One thing is for certain: if you are only handing out employee handbooks and having new employees fill out withholding forms, you are missing out on some great opportunities. If you can train every new retail salesperson to sell just 10 percent more on every order, for example, that could result in hundreds of thousands of dollars’ worth of new business company-wide, maybe even more. Or if you can set up mobile training that sends out pings to remind employees to use specific skills they learned in training, you could increase your training ROI dramatically. The lesson? Spending a little more to deliver great training is a money-maker, not a cost.
Within Your Budget, Customize Training for Each Employee
Even “standardized” training can be enriched by creating individualized training elements for each new employee. You can evaluate the skills of your new hires during training and address them directly, for example, or help employees overcome anxiety about performing certain parts of their new jobs. Investing just a little time to give training extra value can go a long way toward getting new employees up to speed faster.
Stress and Reinforce Your Mission Statement, Vision Statement, and Strategic Company Plan
The onboarding period is a highly effective time to share the big picture about your company and to get employees to buy into your most important goals and priorities. Instead of waiting for employees to discover these critical priorities, start talking about them soon after new hires come on board.
Consider Creating a Career Plan for all New Employees
You won’t want to do this for seasonal or short-term employees. But for employees whom you would like to stay with you for the long term, consider sitting down with each of them to create individual career-development plans that spell out what they need to do to be promoted within your organization. You could say, for example, that all retail salespeople can apply for management training after six months of employment, or that your company will provide technical training to help them move into their desired career path at your company.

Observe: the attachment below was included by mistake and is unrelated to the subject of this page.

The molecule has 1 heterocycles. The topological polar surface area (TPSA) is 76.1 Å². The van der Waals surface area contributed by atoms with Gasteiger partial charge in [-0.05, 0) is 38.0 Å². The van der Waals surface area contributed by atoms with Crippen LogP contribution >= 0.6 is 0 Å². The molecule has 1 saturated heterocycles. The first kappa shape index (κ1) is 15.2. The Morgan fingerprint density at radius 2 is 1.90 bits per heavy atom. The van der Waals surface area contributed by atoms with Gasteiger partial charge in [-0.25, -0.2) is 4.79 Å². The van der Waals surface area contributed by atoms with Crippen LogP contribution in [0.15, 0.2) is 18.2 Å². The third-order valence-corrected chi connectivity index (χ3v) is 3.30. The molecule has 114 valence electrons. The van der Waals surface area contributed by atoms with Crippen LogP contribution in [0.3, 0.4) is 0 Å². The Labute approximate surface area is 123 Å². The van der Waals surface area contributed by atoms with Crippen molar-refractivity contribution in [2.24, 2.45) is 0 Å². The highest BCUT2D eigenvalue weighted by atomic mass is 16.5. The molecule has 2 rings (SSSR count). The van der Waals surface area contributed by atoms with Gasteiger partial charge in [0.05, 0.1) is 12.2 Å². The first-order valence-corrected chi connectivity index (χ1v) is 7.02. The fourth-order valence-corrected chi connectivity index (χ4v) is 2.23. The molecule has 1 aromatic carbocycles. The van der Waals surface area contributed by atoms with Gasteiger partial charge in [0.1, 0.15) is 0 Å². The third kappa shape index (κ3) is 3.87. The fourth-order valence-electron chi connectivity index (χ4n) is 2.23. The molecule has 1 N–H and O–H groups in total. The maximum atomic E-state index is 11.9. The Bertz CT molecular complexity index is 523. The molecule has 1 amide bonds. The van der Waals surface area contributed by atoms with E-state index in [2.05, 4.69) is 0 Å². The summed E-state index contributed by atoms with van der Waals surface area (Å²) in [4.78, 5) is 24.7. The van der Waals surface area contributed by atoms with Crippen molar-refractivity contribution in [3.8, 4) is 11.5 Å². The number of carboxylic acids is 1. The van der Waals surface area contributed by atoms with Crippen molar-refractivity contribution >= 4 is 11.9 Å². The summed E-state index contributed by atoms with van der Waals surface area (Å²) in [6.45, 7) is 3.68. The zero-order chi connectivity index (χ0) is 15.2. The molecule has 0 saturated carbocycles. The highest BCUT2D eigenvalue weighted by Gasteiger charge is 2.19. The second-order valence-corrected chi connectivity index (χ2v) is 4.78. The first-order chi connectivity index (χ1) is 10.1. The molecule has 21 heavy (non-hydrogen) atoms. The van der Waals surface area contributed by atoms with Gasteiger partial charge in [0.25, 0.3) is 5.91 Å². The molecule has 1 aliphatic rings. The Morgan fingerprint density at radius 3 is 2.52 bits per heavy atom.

Millennials, especially, are more likely to stay with your company for the long term if they know the ropes and understand what it takes to build a long-term relationship with your organization.
Evaluate Whether You Are Acting like a Great Employer
This is something you should always do, not only when you are training a new class of employees. So take the time now to benchmark your company climate, benefits, quality of work/life balance, and other factors against other companies. Unless you have the best of everything, you cannot expect your employees to commit their hearts and minds to working with you for the long term.
You see, retention starts with you, not with your employees. Unless you commit your efforts to becoming an “employer of choice”—a company that people talk about and would love to work for—you are damaging your profits, operations, and ultimately, your success.
About the Author
Cordell Riley is a sought-after keynote speaker and the owner and president of Tortal Training, a leading training development company he founded in Charlotte, North Carolina. Tortal uses strategic engagement methodologies and specializes in developing mobile training platforms for organizations with distributed workforces. A recognized training expert with extensive experience in the service, automotive, and franchising sectors, Cordell has spent more than 20 years helping thousands of companies achieve outstanding success through training. For more information about Cordell Riley, please visit: www.Tortal.net.